Unprecedented federal funds can help America’s cities “build back better.” Cities can partner with intermediary organizations to leverage the hundreds of billions of dollars to provide immediate relief and help plan for equitable responses to future crises.
The funds—allocated through the American Rescue Plan Act, CARES Act, and fiscal year 2021 budget—will be a sizable portion of many cities’ annual budgets: Birmingham, Ala., for instance, will receive nearly $150M from the American Rescue Plan Act alone—equivalent to one-third of its FY21 proposed budget. American Rescue Plan Act funding for northeast Ohio cities will likely account for one-quarter to two-thirds of municipal budgets.
Mayors and city executives can engage intermediary organizations to maximize and sustain the sizeable investments coming their way. While there is no single model for this approach, city leaders can partner with community foundations, public health institutes, community coalitions and collaboratives, and community development financial institutions to align, plan, and carry out the work. This collaboration might include soliciting input from community members and residents, enabling intermediary organizations to serve as fiscal agents for these funds, regularly meeting to guide ARPA funding allocations, and convening cross-sector organizations invested in the community’s well-being. Intermediary organizations can also help cities address capacity and sustainability challenges such as workforce hiring.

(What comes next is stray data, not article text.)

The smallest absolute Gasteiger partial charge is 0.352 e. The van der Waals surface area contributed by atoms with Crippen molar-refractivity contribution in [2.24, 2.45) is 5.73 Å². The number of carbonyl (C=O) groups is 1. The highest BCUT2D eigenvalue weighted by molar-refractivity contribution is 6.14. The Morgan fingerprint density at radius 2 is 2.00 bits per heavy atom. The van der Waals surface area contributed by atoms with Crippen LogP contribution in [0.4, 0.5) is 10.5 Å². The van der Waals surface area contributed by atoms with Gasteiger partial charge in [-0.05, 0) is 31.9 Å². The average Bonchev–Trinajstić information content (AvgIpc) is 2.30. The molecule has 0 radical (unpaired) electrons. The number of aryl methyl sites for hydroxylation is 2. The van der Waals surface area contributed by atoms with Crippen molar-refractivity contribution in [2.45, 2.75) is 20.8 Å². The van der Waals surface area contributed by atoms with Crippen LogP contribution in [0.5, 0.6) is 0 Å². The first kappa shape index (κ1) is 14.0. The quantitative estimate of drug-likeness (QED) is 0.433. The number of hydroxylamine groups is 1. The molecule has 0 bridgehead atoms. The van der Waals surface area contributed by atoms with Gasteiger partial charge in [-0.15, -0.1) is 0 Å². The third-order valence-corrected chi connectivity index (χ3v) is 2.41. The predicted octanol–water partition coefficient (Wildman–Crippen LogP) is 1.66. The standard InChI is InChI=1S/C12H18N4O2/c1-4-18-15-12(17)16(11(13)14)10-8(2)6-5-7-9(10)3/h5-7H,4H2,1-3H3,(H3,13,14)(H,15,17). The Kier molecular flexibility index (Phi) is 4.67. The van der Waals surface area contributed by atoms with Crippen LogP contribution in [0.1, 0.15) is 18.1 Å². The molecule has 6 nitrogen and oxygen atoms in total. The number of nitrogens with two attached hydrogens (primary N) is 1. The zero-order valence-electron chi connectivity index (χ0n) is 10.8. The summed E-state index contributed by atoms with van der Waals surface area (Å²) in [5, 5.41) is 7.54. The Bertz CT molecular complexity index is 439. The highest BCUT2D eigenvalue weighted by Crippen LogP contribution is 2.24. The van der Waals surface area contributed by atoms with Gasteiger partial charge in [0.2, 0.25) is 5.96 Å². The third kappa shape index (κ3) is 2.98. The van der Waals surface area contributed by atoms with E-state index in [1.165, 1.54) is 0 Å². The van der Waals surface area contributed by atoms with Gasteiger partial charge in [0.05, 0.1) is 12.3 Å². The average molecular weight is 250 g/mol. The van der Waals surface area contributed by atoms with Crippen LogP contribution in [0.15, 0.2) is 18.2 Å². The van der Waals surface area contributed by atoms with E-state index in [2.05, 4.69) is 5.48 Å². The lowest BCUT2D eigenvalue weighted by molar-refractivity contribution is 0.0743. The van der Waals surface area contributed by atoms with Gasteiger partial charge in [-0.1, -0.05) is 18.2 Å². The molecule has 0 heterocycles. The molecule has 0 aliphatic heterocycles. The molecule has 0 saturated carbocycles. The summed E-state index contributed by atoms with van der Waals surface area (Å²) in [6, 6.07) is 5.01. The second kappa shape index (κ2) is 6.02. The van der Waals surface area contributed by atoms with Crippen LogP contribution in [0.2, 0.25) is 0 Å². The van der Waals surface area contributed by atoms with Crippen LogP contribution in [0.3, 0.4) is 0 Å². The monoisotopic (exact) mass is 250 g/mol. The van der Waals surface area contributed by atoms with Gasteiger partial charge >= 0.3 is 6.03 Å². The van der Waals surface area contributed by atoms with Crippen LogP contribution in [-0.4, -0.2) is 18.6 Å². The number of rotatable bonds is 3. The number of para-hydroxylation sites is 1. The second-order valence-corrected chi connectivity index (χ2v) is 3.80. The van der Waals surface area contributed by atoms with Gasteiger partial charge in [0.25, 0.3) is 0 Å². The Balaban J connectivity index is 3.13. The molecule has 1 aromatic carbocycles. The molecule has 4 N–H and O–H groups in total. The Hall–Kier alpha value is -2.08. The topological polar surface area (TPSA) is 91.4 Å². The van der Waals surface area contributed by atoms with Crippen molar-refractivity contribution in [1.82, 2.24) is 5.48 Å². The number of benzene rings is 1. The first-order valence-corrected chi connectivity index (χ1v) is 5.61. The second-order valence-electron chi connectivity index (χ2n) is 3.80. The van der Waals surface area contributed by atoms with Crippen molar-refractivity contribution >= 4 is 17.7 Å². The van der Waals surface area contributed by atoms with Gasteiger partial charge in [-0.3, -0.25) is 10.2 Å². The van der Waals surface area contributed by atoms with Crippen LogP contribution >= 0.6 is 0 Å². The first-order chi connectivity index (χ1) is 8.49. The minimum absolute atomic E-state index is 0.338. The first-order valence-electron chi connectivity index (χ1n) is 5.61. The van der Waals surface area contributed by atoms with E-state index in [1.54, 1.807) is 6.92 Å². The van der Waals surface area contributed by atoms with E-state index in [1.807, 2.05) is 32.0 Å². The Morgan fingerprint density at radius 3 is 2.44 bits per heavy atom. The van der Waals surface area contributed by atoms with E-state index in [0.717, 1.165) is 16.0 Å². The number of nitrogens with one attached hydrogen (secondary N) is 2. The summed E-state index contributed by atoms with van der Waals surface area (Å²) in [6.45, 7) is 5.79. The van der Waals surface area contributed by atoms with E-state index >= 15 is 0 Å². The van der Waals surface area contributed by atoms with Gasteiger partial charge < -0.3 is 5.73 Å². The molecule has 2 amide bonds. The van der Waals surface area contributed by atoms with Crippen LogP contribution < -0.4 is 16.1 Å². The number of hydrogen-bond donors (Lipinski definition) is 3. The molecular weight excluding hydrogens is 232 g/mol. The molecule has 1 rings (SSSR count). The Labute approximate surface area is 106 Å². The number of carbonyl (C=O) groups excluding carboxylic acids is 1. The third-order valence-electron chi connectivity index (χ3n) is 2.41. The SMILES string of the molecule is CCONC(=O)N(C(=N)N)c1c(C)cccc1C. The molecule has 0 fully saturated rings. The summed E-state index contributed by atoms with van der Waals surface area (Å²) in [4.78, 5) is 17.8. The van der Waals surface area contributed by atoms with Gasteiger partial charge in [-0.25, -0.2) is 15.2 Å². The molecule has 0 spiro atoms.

Such collaborations are in line with NLC’s 5 Principles for ARPA Implementation, which includes developing plans for longer-term resilience, including using each revenue source strategically and engaging the community in planning. Examples of how cities are collaborating with intermediary organizations abound: